“It’s about something the UK government … is not directly responsible for”
So says the message rejecting the petition started by the chair of Revive Healthy Living, a Derby charity struggling to help people eat and pay their energy bills as the universal credit cut bites. The phrasing of the petition’s rejection shows just how much this government tries not to govern (Ofgem is a Quango – or ‘quasi non-government organisation’, which translates as almost but not quite governmental, ergo, it is a body set up by government and regulated by it – it even has a gov.uk web address). But government can claim It’s a market problem (ignoring this is the sector the government privatised and set a price cap for: it regulates it, it can direct it) even when Ofgem’s website says: “We operate in a statutory framework set by Parliament … The government is responsible for setting the policy for the energy sector and proposing any changes to this statutory framework.”
Consumers are thrown to the wolves. And we learn that UK companies are profiting, selling more gas overseas to cash in on high prices, even as the cost of living in the UK is rising rapidly. Headlines say that inflation is currently running at 5.4% but that bald figure masks important details. Activists against poverty like Jack Monroe are explaining why rising food prices hit the poor far harder than the rich.
We may be the fifth richest country in the world, but those riches are increasingly held by a vanishingly-small group of people, here and elsewhere (see chart). Wealth has been privatised while government assets are declining in rich countries.
Tell us something we don’t know
None of this is news to local charities like Revive. Central Bylines has written about Revive Healthy Living Centre before. The Derby-based charity covers Chaddesden, Oakwood and Spondon, as well as its heartland of Derwent, all areas with deep pockets of poverty. Alongside work on health, well-being and quality of life, Revive runs a daily job club, in a building that also houses NHS services, a dental clinic and library.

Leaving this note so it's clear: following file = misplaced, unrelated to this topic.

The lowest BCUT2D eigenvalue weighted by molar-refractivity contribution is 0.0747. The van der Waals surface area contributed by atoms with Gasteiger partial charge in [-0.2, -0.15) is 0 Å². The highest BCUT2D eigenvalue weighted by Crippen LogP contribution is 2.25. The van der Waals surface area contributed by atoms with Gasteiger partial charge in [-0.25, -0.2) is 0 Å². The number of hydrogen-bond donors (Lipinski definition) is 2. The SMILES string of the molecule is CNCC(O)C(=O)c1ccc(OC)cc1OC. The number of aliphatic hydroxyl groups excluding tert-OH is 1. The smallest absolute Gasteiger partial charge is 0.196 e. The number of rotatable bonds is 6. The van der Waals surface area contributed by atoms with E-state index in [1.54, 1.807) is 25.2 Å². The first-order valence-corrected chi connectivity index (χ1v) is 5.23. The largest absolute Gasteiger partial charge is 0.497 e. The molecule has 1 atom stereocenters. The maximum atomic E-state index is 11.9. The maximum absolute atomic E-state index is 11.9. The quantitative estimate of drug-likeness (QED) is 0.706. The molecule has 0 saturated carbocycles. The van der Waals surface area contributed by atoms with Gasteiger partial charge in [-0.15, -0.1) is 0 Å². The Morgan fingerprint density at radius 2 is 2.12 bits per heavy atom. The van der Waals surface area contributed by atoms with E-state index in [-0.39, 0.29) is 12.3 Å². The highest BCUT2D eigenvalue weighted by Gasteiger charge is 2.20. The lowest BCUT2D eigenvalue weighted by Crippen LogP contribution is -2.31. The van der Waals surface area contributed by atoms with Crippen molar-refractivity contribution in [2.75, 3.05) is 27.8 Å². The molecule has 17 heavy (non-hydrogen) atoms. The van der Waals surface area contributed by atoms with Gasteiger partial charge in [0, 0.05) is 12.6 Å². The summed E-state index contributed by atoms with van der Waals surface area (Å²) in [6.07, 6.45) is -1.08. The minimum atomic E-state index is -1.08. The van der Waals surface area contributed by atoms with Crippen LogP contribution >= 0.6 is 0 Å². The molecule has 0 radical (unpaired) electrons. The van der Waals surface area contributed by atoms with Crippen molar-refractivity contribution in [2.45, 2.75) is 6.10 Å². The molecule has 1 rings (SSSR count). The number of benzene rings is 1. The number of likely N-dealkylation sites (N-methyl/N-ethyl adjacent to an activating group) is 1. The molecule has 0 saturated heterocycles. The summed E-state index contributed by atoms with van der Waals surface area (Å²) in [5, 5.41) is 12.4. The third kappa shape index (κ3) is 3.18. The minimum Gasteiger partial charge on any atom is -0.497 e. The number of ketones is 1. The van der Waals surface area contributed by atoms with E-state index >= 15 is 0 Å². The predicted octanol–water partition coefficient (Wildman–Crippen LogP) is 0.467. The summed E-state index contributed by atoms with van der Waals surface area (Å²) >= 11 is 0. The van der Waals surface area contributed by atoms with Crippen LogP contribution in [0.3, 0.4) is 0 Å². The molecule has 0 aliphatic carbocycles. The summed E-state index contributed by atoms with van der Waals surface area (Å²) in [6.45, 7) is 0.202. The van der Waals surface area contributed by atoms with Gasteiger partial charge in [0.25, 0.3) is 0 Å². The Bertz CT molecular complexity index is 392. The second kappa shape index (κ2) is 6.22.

A problem too big for local charity
At the moment, energy costs are giving Revive and its users particular cause for concern. People whose energy company has gone bust or whose tariff has ended have seen their monthly bills as much as double. Some families have to choose between heating or eating. The toll on people’s physical and mental health is immense.
The charity is pushing to get more help from the government. Chair Martin Rawson has written to the Ministers for Business and for Work and Pensions outlining the stark nature of the problem.
Alongside the increase in energy bills, people are being pole-axed by rising food costs and the removal of the Universal Credit uplift. Rawson says:
“People come through our doors on a daily basis, struggling to afford the very basics, such as food and warmth. The cost of living crisis is too big for one local charity to solve. We need government intervention to scrap VAT on fuel, freeze the price cap on gas and electricity, scrap the rise in National Insurance and the Bedroom Tax and re-instate the cut to Universal Credit. Only concerted effort will stop a disastrous collapse in living standards for millions of ordinary people. Revive has also tried to launch a petition, asking the government to limit any energy bill increases to 4% per year (rather than the 40-50% that is expected, when the price cap is reviewed in March)”.
Governing is for mugs
But the letter has so far gone unanswered and the petition was rejected by the government. Rawson is trying a third tack – he is due meet with the local MP Amanda Solloway in early February.
Revive does the best it can with its limited resources. Like all charities, it is engaged in a permanent struggle for funding. It has to compete against larger organisations that are better able to devote time and personnel to chasing grants and crafting applications.
It does receive some money from Derby City Council via the local Neighbourhood Board but Central Bylines has recently been made aware that some are questioning this funding and its allocation